EQUITIES ● CHEMICALS
2 July 2018Beyond China’s Big 3
China’s chemical industry is moving rapidly away from the Big 3 with
private players set to control half the market by 2023
At the same time, we note that more chemical investments globally
are being driven by oil majors looking to move downstream
These shifts appear underappreciated with scepticism about this new
capacity making investors complacent about supply risks
Decline in Big 3’s share of capacity set to accelerate
China’s domestic chemical industry has long been dominated by the three big state-owned
integrated oil majors: Sinopec, PetroChina and CNOOC. In reality, the Big 3 is actually the Big 2
as Sinopec and PetroChina combined including their joint ventures have in the past two
decades owned an average of c90% of the domestic capacity base for basic commodity
chemicals such as ethylene.
However, this domestic capacity construct has been changing over the past few years at a
relatively slow pace although the changes now look set to accelerate in the next five years. By
2023, we estimate that the Big 3’s share of in China’s ethylene capacity will fall to 53%
from 94% as recently as 2010. We view this move as having meaningful implications for asset
integration, feedstock choices, access to capital and how new projects are built and run and
how the product is marketed.
Some historical context
Before we get into why the role of the Big 3 is diminishing within China’s chemical industry, it is
useful to have some context as to why the industry has been dominated by the domestic
integrated oil majors.
Share of the Big 3 in China’s ethylene capacity
Source: IHS Chemical, HSBC estimates
By 2023, the share of the Big
3 operators in China’s ethylene
capacity is set to fall to 53%
from 94% as recently as 2010EQUITIES ● CHEMICALS
2 July 2018
China: Energy intensity per unit of
China: Rise in energy and oil consumption
Source: BP Statistical Review of World Energy, IMF dataSource: BP Statistical Review of World Energy
The simple reason for the Big 3’s dominance has been integration of feedstock production into
the refining asset base. For the past 25 years as China’s demand for both fuel as well as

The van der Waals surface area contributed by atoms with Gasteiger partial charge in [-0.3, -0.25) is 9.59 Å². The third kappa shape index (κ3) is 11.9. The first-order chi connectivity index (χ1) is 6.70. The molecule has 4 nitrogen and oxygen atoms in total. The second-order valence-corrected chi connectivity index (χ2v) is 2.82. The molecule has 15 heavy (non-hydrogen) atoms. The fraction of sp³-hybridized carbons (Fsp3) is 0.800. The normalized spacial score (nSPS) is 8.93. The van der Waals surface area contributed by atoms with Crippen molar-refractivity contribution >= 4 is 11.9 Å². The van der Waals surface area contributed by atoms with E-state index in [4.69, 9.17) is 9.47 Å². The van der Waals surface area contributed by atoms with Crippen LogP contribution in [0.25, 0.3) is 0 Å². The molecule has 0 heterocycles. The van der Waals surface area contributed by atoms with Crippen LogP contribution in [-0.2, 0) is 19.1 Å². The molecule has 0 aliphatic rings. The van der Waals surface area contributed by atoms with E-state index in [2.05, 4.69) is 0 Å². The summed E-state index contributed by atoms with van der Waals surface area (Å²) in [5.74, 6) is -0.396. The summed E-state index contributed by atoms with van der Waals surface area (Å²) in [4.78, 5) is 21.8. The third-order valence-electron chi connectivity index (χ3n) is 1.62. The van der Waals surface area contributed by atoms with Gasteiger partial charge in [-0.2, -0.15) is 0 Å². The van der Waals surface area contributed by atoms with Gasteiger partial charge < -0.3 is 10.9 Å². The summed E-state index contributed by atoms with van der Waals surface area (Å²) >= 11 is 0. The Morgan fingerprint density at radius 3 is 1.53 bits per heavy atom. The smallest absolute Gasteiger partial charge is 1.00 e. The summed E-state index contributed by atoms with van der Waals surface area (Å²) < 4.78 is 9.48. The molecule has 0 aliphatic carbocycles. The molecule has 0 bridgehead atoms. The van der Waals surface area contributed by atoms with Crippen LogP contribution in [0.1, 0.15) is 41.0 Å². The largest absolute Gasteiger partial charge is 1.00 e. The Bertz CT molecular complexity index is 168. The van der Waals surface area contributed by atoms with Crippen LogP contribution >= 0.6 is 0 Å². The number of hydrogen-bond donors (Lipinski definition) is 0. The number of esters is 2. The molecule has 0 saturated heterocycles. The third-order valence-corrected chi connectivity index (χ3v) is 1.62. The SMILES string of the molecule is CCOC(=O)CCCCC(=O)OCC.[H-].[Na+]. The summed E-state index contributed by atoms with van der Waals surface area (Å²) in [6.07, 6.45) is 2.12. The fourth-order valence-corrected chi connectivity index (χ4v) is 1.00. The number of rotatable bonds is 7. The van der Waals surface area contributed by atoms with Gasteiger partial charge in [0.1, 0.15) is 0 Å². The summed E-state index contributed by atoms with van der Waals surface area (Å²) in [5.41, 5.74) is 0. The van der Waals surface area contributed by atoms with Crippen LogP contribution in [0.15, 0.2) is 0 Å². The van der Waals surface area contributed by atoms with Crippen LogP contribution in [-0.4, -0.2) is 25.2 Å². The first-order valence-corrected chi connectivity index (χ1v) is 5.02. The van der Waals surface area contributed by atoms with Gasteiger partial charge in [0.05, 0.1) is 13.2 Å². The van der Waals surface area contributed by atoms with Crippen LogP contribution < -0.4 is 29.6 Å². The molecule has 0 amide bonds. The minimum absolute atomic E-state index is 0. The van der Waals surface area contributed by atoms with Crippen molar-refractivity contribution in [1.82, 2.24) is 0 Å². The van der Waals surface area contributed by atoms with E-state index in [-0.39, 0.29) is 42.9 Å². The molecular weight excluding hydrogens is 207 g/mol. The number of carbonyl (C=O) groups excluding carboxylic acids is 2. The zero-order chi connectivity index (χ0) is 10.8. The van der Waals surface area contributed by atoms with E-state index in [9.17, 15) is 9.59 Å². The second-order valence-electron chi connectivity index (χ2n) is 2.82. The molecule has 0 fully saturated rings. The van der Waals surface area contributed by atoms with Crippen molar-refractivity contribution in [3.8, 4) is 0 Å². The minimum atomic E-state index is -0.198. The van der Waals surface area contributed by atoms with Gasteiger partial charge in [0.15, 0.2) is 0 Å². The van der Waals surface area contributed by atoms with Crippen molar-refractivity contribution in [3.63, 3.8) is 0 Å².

petrochemicals has grown rapidly, the solution to domestic supply needs has been to build
naphtha-based ethylene assets that were integrated into the refining assets being built by
Sinopec and PetroChina.
Over the past 15 years, China’s large state-owned enterprises (SOEs) expanded their
integrated refining and chemical capacity by rapidly building both wholly owned and JV assets
alongside their major global partners. The opportunistic investment partnering included ventures
with crude oil suppliers (Aramco), those with experience in sour crude oil processing (SABIC)
and those with ambitions to profit from China’s growing demand (for example XOM and BP). All
of these partnerships were based on capital sharing and in some cases technology sharing.
For the past few years, however, as China’s economy has matured, the energy intensity of GDP
growth has fallen meaningfully as have growth rates for both primary energy and oil
consumption. There has also emerged a meaningful surplus in terms of domestic refining
capacity, which has meant that refining capacity growth plans have slowed amid the present
strategic focus that is guided largely by industrial and environmental policies.
The policy changes place an emphasis of concentrated development away from urban centres.
Thus, the majors are being boxed in to a certain degree. Greenfield expansions are challenging
as the approval process is full of roadblocks.
China: Refining capacity vs oil consumption (kbpd)
Source: BP Statistical Review of World Energy
Big 2 367 373 373 367 375
Other 110 130 149 174 193
CHINA RUNS, MTPA 478 503 522 541 568
Other/Total 23% 26% 29% 32% 34%
Big 26 -1 -6 9
Other19 20 25 18
CHINA RUNS Y-o-Y MTPA25 19 19 27
Big 22% 0% -2% 2%
Other17% 15% 17% 11%
CHINA RUNS Growth5% 4% 4% 5%
Source: CEIC, company reports
The chemical capacity question …
What has not slowed, however, is chemical demand, which is consumption linked and continues
to grow at 1-1.2x GDP. And this leads to the issue of the need to build capacity to meet this
growing demand. There is a clear disconnect between the fuel and chemical demand growth
rates. Indeed, there is a refining capacity surplus and a big chemical capacity shortfall (China
currently imports c40% of its total polyethylene consumption). As most of the ethylene base was
historically integrated with the refining base, the question arises as to where the new chemical
capacity will come from given that refining capacity growth has slowed. The answer is via other
feedstocks – and if China gets a new set of feedstocks, then it also gets a new set of players.
Indeed, we saw pretty much exactly this shift from 2010 to 2015 as coal to olefins (CTO) and
methanol to olefins (MTO) projects started to get commercialized, marking the first set of non-
naphtha routes to ethylene production.
However, the drop in oil prices post 2014 resulted in challenging economics for both CTO and MTO
units, primarily impacting the returns on capital for the more capital intensive CTO units and the cash
cost economics for the non-feedstock integrated MTO units. For more on this issue, please see our
Global Chemical notes Methanol’s spike and MTO: Gas troubles of 15 January 2018 and Advantage
naphtha of 12 October 2015.
China ethylene capacity share by feedstock
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